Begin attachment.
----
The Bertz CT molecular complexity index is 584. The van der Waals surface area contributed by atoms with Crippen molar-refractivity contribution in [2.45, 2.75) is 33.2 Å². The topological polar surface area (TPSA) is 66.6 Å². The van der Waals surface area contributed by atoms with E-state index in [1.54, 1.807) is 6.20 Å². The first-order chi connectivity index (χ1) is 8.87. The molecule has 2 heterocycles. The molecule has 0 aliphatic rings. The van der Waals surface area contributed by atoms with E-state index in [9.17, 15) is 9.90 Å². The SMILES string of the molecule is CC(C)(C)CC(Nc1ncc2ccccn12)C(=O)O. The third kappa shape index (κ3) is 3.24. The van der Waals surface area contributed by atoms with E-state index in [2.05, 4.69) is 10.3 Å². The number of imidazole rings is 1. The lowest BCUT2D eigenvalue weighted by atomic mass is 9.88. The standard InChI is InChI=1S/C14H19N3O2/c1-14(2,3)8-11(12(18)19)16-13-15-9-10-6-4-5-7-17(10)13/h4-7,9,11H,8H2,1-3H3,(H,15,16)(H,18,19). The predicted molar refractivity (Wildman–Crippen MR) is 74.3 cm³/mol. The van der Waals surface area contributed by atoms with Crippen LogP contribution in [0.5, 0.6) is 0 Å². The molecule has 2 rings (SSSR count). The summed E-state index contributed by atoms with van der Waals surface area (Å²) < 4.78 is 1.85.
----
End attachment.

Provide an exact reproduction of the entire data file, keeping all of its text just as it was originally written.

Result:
The Bertz CT molecular complexity index is 584. The van der Waals surface area contributed by atoms with Crippen molar-refractivity contribution in [2.45, 2.75) is 33.2 Å². The topological polar surface area (TPSA) is 66.6 Å². The van der Waals surface area contributed by atoms with E-state index in [1.54, 1.807) is 6.20 Å². The first-order chi connectivity index (χ1) is 8.87. The molecule has 2 heterocycles. The molecule has 0 aliphatic rings. The van der Waals surface area contributed by atoms with E-state index in [9.17, 15) is 9.90 Å². The SMILES string of the molecule is CC(C)(C)CC(Nc1ncc2ccccn12)C(=O)O. The third kappa shape index (κ3) is 3.24. The van der Waals surface area contributed by atoms with E-state index in [2.05, 4.69) is 10.3 Å². The number of imidazole rings is 1. The lowest BCUT2D eigenvalue weighted by atomic mass is 9.88. The standard InChI is InChI=1S/C14H19N3O2/c1-14(2,3)8-11(12(18)19)16-13-15-9-10-6-4-5-7-17(10)13/h4-7,9,11H,8H2,1-3H3,(H,15,16)(H,18,19). The predicted molar refractivity (Wildman–Crippen MR) is 74.3 cm³/mol. The van der Waals surface area contributed by atoms with Crippen LogP contribution in [0.5, 0.6) is 0 Å². The molecule has 2 rings (SSSR count). The summed E-state index contributed by atoms with van der Waals surface area (Å²) < 4.78 is 1.85.